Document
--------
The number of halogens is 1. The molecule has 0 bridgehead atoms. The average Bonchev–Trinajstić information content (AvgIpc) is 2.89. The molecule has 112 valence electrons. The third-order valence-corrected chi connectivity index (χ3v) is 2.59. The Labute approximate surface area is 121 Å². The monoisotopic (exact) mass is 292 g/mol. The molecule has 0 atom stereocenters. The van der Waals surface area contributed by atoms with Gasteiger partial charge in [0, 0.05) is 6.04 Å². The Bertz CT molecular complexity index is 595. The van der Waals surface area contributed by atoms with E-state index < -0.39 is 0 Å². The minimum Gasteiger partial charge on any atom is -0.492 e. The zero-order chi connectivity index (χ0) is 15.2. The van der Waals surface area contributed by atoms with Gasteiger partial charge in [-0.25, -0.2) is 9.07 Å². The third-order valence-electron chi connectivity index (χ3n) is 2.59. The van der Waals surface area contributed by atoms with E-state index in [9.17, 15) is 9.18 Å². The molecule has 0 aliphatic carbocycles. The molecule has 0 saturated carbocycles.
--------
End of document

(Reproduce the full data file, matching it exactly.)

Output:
The number of halogens is 1. The molecule has 0 bridgehead atoms. The average Bonchev–Trinajstić information content (AvgIpc) is 2.89. The molecule has 112 valence electrons. The third-order valence-corrected chi connectivity index (χ3v) is 2.59. The Labute approximate surface area is 121 Å². The monoisotopic (exact) mass is 292 g/mol. The molecule has 0 atom stereocenters. The van der Waals surface area contributed by atoms with Gasteiger partial charge in [0, 0.05) is 6.04 Å². The Bertz CT molecular complexity index is 595. The van der Waals surface area contributed by atoms with E-state index < -0.39 is 0 Å². The minimum Gasteiger partial charge on any atom is -0.492 e. The zero-order chi connectivity index (χ0) is 15.2. The van der Waals surface area contributed by atoms with Gasteiger partial charge in [-0.25, -0.2) is 9.07 Å². The third-order valence-electron chi connectivity index (χ3n) is 2.59. The van der Waals surface area contributed by atoms with E-state index in [9.17, 15) is 9.18 Å². The molecule has 0 aliphatic carbocycles. The molecule has 0 saturated carbocycles.